I download and archive all the Tigole movies out of hording habit. Tigole is always top quality HEVC including all the subtitles, audio channels, and featurettes - and he/she/they used to compress the videos tightly to be small, but as things go, all tech bloats, not to mention proper deep compression takes processing time and strength.
Tigole can't produce what hasn't been released yet, so it was my great pleasure to find that one of my favourite stories of all time, Cyrano De Bergerac was finally released by Tigole. But not the English black and white 1950 classic that is on par, but the French 1990 version of Cyrano de Bergerac starring Gérard Depardieu and Anne Brochet, who both also starred together the next year in one of my other favourites, Tous Les Matins Du Monde.
I love me some classical romance and swashbuckling and I've read and seen every classic I could get my hands on before the explosion of the Internet. Dueling with swords (not lazer swords) takes far more skill than any clown with a machine gun - and the classic flourishes of romance were inspirational for my tributes to those I wooed. If there was a version of our zen-poet-warrior Cyrano de Bergerac released in 1950 and again in 1990 I hope there will be another in 2030.
Anthony Burgess, famous for authoring the novel, A Clockwork Orange, upon which the Stanley Kubrick movie was faithfully based (except the last chapter), provided the English subtitle translation for this 1990 Cyrano De Bergerac. Not only is his translation more to read onscreen (not ideal), it's also a little better in places and even rhymes as it does in French. I have at least a couple editions of the source Edmond Rostand play on my shelf, and back in the 90s I actually followed along with repeated viewings. This movie strays in places from the play/book for a better movie experience, but never strays from the intent significantly, save for a couple places with moot results.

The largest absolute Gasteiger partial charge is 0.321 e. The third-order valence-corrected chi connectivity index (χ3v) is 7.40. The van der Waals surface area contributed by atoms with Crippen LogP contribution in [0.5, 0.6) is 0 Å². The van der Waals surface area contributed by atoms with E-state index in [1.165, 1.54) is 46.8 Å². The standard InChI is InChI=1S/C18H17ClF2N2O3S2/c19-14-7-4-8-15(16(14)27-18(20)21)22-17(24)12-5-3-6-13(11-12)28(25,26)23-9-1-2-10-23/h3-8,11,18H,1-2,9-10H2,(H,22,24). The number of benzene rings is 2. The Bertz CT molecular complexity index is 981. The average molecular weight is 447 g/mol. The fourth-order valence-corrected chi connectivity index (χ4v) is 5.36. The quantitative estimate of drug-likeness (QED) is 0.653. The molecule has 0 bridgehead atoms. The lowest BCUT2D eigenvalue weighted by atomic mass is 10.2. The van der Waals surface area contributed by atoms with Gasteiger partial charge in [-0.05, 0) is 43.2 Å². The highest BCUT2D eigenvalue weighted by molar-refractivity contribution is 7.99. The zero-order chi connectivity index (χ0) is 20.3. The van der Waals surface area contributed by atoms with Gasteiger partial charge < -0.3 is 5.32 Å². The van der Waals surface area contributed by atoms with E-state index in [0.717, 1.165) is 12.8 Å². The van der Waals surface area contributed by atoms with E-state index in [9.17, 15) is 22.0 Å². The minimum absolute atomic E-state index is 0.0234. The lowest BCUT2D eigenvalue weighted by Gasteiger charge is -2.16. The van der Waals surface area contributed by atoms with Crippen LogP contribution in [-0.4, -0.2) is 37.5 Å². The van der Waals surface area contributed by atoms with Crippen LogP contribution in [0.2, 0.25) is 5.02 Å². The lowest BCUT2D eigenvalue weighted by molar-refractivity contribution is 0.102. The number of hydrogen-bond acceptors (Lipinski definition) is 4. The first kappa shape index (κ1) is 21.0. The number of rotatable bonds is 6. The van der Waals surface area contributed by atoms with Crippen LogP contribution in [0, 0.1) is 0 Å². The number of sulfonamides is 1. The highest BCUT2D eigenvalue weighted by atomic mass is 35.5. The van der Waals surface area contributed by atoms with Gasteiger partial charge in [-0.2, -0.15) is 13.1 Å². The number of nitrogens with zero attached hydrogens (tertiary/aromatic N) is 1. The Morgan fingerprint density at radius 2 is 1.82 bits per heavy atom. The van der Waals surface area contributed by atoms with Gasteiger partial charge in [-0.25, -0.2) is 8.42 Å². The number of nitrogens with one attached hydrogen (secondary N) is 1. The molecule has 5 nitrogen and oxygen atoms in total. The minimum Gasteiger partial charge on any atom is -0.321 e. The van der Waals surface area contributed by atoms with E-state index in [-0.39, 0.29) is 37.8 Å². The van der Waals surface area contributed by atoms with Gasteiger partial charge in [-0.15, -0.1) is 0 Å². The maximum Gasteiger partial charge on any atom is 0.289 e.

The audio commentary is informative but read monotonously by a scholarly woman. There are also featurettes, including an interview with Anthony Burgess that seems a little poofy, trying too hard to intellectually impress rather than being authentic, yet sporting a comical comb-over.
It's in this Burgess interview that he discusses some of his past projects like A Clockwork Orange. At one point, discussing the title he really wanted for one of his other books he mentions that "Instruments Of Darkness" was already taken by another book about radar. I can't say why, but I was curious enough to look to find that it might actually be an interesting read for those who are curious about technological history, World War II, radiation, and/or communications. Instruments of Darkness: The History of Electronic Warfare, 1939-1945 has a 4.5/5 rating on Amazon though it may also be propaganda. The $40 Canadian is too steep for me.
If this was actually a significant write up I'd have to determine whether to post in /s/amateurradio, /s/books/, /s/movies, /s/piracy, /s/Radiation, /s/technology, etc.